First released in July of 2015, Microsoft Windows 10 will officially reach its end of support date on October 14, 2025, meaning the company will, at least for free, “no longer provide bug fixes for issues, security fixes for vulnerabilities, time zone updates, or technical support for problems that might occur.”
Two years away seems like more than enough time for PC users to bite the bullet and upgrade to Windows 11, but it’s not always an option. Some software, particularly apps developed for very specific purposes, may not be compatible with newer operating systems. Or a company may not be in a position to initiate a wide rollout of new hardware that’s compatible with Windows 11. While Microsoft has previously given security updates to larger organizations even beyond it prior Windows end of life dates, this is the first time the same option is being extended to regular users.
In a post shared to the Windows IT Pro Blog today, Microsoft explained that the Extended Security Updates will be available as a paid annual subscription that’s “renewable for three years,” with enrolled devices receiving monthly security and critical updates during that time. What the ESU doesn’t include are “new features, customer-requested non-security updates, or design change requests.” Additional technical support will also not be included.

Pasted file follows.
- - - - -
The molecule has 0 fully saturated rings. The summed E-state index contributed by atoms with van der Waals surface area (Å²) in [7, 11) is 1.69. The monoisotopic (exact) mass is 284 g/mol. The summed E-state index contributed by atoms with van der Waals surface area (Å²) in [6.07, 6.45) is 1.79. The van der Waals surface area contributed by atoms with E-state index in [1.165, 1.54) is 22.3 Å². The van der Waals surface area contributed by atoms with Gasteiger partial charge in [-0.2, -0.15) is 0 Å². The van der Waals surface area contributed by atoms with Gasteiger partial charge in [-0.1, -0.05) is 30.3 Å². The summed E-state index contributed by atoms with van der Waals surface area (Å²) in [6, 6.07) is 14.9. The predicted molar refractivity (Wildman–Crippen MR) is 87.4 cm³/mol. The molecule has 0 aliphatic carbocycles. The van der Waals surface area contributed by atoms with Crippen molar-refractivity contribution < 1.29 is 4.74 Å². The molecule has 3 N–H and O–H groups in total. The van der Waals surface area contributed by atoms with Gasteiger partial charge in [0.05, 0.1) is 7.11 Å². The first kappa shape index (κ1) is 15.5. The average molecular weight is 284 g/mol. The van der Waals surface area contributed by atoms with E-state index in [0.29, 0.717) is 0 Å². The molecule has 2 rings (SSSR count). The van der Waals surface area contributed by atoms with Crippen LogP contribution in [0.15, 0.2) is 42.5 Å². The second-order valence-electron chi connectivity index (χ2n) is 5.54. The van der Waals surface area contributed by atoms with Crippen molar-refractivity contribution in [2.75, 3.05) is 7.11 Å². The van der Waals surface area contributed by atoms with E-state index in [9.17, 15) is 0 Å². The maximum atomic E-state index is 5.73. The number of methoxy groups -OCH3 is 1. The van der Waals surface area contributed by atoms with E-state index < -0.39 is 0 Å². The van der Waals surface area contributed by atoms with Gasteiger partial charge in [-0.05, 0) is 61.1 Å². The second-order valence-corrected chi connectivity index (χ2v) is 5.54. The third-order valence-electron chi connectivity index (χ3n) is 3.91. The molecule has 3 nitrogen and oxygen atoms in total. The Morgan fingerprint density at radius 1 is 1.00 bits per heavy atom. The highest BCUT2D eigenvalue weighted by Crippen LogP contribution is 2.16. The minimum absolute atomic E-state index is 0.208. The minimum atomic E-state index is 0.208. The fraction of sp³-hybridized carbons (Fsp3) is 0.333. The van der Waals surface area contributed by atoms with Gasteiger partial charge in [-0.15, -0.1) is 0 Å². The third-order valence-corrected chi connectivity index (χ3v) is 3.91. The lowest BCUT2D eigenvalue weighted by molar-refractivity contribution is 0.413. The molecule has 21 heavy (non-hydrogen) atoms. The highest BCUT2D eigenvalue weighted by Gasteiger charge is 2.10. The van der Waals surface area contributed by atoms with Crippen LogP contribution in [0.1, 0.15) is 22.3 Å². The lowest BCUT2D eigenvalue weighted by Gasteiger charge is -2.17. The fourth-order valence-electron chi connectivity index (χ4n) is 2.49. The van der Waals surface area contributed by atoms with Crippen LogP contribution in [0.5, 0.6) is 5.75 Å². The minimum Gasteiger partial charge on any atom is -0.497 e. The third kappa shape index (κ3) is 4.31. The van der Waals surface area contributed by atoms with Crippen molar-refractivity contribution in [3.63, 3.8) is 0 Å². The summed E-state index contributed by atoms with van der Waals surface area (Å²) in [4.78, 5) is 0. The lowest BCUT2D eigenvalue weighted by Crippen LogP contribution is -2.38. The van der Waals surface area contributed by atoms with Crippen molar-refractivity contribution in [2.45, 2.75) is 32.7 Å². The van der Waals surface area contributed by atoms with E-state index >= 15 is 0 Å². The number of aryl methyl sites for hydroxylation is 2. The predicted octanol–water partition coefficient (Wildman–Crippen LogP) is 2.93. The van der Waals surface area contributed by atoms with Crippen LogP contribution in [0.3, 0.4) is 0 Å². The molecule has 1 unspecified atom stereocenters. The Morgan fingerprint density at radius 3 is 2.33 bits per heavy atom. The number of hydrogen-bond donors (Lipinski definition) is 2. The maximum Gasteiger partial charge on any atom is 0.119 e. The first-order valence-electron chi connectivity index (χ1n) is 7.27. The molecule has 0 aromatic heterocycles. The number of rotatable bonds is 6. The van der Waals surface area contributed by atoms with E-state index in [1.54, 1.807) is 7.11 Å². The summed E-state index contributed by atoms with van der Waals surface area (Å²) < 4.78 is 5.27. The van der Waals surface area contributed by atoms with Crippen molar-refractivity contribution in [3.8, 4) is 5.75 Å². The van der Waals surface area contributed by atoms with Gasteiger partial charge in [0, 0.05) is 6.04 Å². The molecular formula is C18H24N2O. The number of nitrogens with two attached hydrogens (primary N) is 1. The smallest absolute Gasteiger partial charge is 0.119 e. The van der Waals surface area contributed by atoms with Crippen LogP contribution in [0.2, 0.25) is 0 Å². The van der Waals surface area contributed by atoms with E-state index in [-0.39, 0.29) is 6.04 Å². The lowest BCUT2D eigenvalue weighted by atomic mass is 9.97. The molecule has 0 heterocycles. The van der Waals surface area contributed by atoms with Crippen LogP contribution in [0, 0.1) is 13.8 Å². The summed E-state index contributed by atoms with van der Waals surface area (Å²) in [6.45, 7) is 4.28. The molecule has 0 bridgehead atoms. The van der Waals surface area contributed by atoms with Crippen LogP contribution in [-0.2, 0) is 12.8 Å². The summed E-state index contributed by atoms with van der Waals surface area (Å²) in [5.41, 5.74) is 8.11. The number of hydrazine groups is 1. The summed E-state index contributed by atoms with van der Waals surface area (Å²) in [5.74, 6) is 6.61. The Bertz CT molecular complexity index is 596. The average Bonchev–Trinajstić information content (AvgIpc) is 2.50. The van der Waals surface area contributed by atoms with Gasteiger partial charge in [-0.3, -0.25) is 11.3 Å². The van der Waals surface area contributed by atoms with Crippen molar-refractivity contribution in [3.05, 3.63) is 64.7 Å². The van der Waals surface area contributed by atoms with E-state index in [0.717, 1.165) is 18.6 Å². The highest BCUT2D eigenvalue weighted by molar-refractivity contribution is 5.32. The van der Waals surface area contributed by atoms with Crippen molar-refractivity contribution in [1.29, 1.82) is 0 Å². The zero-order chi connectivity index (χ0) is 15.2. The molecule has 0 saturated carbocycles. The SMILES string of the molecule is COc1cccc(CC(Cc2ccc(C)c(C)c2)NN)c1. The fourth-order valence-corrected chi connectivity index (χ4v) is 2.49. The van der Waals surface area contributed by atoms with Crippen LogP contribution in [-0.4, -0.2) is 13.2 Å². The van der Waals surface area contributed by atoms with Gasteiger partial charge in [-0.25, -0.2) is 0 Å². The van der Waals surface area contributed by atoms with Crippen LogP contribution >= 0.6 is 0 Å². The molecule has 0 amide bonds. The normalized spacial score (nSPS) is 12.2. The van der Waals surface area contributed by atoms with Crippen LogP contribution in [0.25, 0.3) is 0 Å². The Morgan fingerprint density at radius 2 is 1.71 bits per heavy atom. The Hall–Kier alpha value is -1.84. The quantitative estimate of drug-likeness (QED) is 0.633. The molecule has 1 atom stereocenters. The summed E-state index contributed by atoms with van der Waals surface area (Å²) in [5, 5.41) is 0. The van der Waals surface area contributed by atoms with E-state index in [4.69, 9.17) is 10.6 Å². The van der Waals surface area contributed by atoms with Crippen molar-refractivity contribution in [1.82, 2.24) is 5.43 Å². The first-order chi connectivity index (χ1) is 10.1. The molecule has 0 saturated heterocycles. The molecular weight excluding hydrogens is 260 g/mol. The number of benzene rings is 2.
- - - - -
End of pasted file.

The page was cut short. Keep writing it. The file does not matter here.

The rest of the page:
What Microsoft hasn’t yet revealed is exactly how much the ESU program will cost Windows 10 users. It could be a cheap way to avoid the hassle of upgrading to Windows 11, or it could be a financially compelling reason to upgrade before October 2025 arrives.